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Nectanebo II (Egyptian: Nḫt-Ḥr-Ḥbt; Greek: Νεκτανεβώς Nectanebos) was the last native ruler of ancient Egypt, as well as the third and last pharaoh of the Thirtieth Dynasty, reigning from 358 to 340 BC.
Under Nectanebo II, Egypt prospered. During his reign, the Egyptian artists developed a specific style that left a distinctive mark on the reliefs of the Ptolemaic Kingdom. Like his indirect predecessor Nectanebo I, Nectanebo II showed enthusiasm for many of the cults of the gods within ancient Egyptian religion, and more than a hundred Egyptian sites bear evidence of his attentions. Nectanebo II, however, undertook more constructions and restorations than Nectanebo I, commencing in particular the enormous Egyptian temple of Isis (the Iseum).
For several years, Nectanebo II was successful in keeping Egypt safe from the Achaemenid Empire. However, betrayed by his former servant, Mentor of Rhodes, Nectanebo II was ultimately defeated. The Persians occupied Memphis and then seized the rest of Egypt, incorporating the country into the Achaemenid Empire under Artaxerxes III. Nectanebo fled south and preserved his power for some time; his subsequent fate is unknown.
Nectanebo is derived from the Greek form of his name, Nectanebos (Νεκτανεβώς, or Νεκτανεβός in later sources). His Egyptian name was Nḫt-Ḥr-Ḥbt, which means "victorious is Horus of Hebyt". Although convention in English assigns identical names to him and his grandfather, Nectanebo I, the latter was in fact called Nectanebis (Νεκτάνεβις).
The Medieval Arab authors referred to him as Naqatanibas (Arabic: ناقاطانيباس).
Except for the small-scale greywacke statue in the Metropolitan Museum of Art, which shows Nectanebo II standing before the image of Horus, no other annotated portraits of Nectanebo II are known. In the greywacke statue, Nectanebo II is shown in a nemes and uraeus. His bent arm with the sword stands for the hieroglyph nakht, the falcon represents Horus, while the hieroglyph in Nectanebo's right hand stands for heb. Other portraits attributed to Nectanebo II (all featuring the khepresh) include a quartzite head in the museum of the University of Pennsylvania Museum of Archaeology and Anthropology, a basalt head in Alexandria, a granite head acquired by the Museum of Fine Arts, Boston and a damaged quartzite head.
Rise to power
In 525 BC, Egypt was conquered by the Achaemenid Empire. Because of internal struggles for the Persian imperial succession, Egypt managed to regain independence in 404 BC. In 389 BC, Pharaoh Hakor negotiated a treaty with Athens and for three years (from 385 to 383 BC) managed to withstand Persian aggression. However, following the conclusion of the Peace of Antalcidas in 387 BC between the Achaemenids and the Greek city-states, Egypt and Cyprus became the only obstacles to Persian hegemony in the Mediterranean.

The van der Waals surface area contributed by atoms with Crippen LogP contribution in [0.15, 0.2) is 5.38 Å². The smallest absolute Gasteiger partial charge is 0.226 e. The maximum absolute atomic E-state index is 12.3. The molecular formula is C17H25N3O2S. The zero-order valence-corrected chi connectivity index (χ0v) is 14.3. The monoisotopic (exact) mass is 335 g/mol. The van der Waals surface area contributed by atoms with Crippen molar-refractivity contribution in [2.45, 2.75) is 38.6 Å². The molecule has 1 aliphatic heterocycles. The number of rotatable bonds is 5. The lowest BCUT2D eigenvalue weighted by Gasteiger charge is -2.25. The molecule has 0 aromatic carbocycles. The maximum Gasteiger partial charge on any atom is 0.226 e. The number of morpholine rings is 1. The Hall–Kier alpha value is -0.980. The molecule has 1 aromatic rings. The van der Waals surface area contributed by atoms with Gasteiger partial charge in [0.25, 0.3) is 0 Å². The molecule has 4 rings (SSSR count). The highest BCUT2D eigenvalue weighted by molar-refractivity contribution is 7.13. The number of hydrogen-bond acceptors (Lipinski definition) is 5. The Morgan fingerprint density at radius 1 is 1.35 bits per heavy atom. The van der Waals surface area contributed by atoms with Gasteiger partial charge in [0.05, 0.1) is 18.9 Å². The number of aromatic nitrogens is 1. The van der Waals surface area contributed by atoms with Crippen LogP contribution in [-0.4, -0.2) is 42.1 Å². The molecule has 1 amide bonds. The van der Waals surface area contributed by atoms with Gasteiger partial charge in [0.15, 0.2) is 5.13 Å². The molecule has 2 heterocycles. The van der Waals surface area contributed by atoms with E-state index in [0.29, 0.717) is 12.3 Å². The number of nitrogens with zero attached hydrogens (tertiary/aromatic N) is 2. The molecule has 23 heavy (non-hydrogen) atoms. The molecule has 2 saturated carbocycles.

At the beginning of 360 BC, Nectanebo's predecessor, Teos, started preparations for war against intruders. In the same year, the Egyptian army set off, traveling along the coast by land and sea. Nectanebo II accompanied his uncle Teos in that campaign and was in charge of the machimoi.
In an attempt to quickly raise finances for the war, Teos imposed taxes on Egyptians and seized temple property. Egyptians, particularly the priests, resented these measures but supported Nectanebo II. Teos asked Spartan military leader Agesilaus and Athenian general Chabrias to support him. Agesilaus, however, said he was sent to aid Egypt and not to wage war against it. Chabrias returned home with his mercenaries. Teos decided to flee to the Achaemenid court, where he ultimately died of natural causes.
Nectanebo contended with an unnamed pretender to the throne from the town of Mendes, who proclaimed himself pharaoh. The revolt was probably led by one of the descendants of Nepherites I, whose family had ruled the town before. The claimant sent messengers to Agesilaus in an attempt to persuade Agesilaus to his side. Agesilaus remained loyal to Nectanebo, fearing to become a turncoat. At one of the towns in the Nile Delta, the troops of Nectanebo and Agesilaus were besieged by the usurper, who had gained many sympathisers. Despite the enemy's numerical superiority, Nectanebo and Agesilaus were victorious and the revolt was put down in the fall of 360 BC. Acknowledging Agesilaus, Nectanebo sent him 220 talents of gold.
Religion played an important part in Nectanebo's domestic policy. He began his reign by officiating over the funeral of an Apis bull in Memphis. There, Nectanebo added a relief decoration to the eastern and western temples of Apis. Among notable sanctuaries erected under Nectanebo II are a temple of Khnum in Abu and a temple of Amun at Sekhtam. He also dedicated a diorite naos to Anhur-Shu (a fragment of it was found in the temples of Tjebnutjer). Nectanebo II was responsible for the increasing popularity of the Buchis cult. Under Nectanebo II a decree forbidding stone quarrying in the so-called "Mysterious Mountains" in Abydos was issued.
Foreign affairs under Nectanebo II were thwarted by repeated Achaemenid attempts to reoccupy Egypt. Before the accession of Nectanebo II to the throne, the Persians attempted to reclaim Egypt in 385, 383, and 373 BC. Nectanebo used the peace to build up a new army and employed Greek mercenaries, which was a common practice at the time. In about 351 BC, the Achaemenid Empire embarked on a new attempt to reclaim Egypt. After a year of fighting, Nectanebo and his allied generals, Diophantus of Athens [ca] and Lamius of Sparta, managed to defeat the Achaemenids. Having scored a resounding victory, Nectanebo II was acclaimed "Nectanebo the divine falcon" by his people, and cults were set up in his name.
In 345/44 BC, Nectanebo supported the Phoenician rebellion against the Achaemenid Empire, led by the king of Sidon, Tennes, and dispatched military aid in the form of 4,000 Greek mercenaries, led by Mentor of Rhodes. However, having heard of the approach of the forces of Artaxerxes III, Mentor opened communication with the Persians in collusion with Tennes.
At the end of 344 BC, ambassadors of Artaxerxes III arrived in Greece, asking for the Greeks' participation in a campaign against Egypt. Athens and Sparta treated the ambassadors with courtesy, but refrained from committing to an alliance against Egypt. Other cities, however, decided to support the Persians: Thebes sent 1,000 hoplites and Argos 3,000.